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Category 5 hurricanes are rare in the U.S. There have only been 4 in its history

The remnants of Hurricane Camille (1969), which made landfall on the Gulf Coast as a Category 5 storm and still packed a powerful punch by the time it reached Richmond, Va., where this photo was taken.
Universal Images Group/Getty Images
The remnants of Hurricane Camille (1969), which made landfall on the Gulf Coast as a Category 5 storm and still packed a powerful punch by the time it reached Richmond, Va., where this photo was taken.

Updated September 28, 2022 at 3:37 PM ET

Ian has come ashore on Florida's Gulf Coast with winds of 155 miles per hour, placing it just shy of a Category 5 storm — a ranking shared by only four hurricanes of that strength known to have made landfall in the continental U.S.

Those Category 5 storms, with maximum sustained winds of 157 miles per hour or more as measured by the Saffir-Simpson scale, all hit the U.S. on the Gulf Coast — three in Florida and one in Mississippi.

NOAA illustration of Saffir-Simpson scale
/ NOAA/CEMA
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NOAA/CEMA
NOAA illustration of Saffir-Simpson scale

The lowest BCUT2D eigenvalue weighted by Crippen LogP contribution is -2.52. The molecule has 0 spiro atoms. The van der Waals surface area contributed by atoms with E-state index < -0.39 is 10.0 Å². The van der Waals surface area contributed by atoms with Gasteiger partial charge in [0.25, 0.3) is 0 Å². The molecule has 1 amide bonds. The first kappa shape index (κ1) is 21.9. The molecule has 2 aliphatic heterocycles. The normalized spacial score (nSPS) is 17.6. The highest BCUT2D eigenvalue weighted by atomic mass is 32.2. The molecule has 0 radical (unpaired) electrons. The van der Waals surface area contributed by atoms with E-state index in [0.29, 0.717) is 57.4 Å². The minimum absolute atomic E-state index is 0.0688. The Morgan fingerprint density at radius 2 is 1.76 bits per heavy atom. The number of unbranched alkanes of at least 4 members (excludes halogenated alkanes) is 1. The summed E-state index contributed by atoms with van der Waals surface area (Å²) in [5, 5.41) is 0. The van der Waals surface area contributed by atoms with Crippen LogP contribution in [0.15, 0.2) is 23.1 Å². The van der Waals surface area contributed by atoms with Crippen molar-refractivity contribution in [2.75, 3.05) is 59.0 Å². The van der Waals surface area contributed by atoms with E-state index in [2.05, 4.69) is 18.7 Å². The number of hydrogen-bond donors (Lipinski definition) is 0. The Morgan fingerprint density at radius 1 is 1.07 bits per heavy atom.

The National Hurricane Center describes Category 5 storms like this: "Catastrophic damage will occur: A high percentage of framed homes will be destroyed, with total roof failure and wall collapse. Fallen trees and power poles will isolate residential areas. Power outages will last for weeks to possibly months. Most of the area will be uninhabitable for weeks or months."

Although Category 5 storms are by definition the strongest, hurricanes such as Katrina, which made landfall near New Orleans as a Category 3 in 2005, and Maria, which made landfall in Puerto Rico as a Category 4 in 2017, have often been more devastating in loss of life and financial impact.

Here, we look back at four storms that hit the U.S. as a Category 5.

1935 Labor Day Hurricane

Fallen trees lie scattered in Long Key, Fla., after the 1935 Labor Day Hurricane — the strongest hurricane on record to make U.S. landfall.
/ AP
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AP
Fallen trees lie scattered in Long Key, Fla., after the 1935 Labor Day Hurricane — the strongest hurricane on record to make U.S. landfall.

The 1935 Labor Day Hurricane is considered the strongest storm ever recorded to make landfall in the U.S., smashing into the Florida Keys on Sept. 2, 1935, with winds of 185 mph. It killed an estimated 409 people. Although it made its way up the U.S. East Coast, "practically all losses from the hurricane were suffered in Florida, with most occurring in the Florida Keys. A swath of destruction 40 [miles] wide occurred across the Keys, from just south of Key Largo to just north of Marathon. Most manmade structures were destroyed by the hurricane's Category 5 winds, which gusted at times to over 200 mph, and the complete inundation of the islands by a 15-20 ft storm surge," according to Hurricanes: Science and Society, a website run by the University of Rhode Island's Graduate School of Oceanography.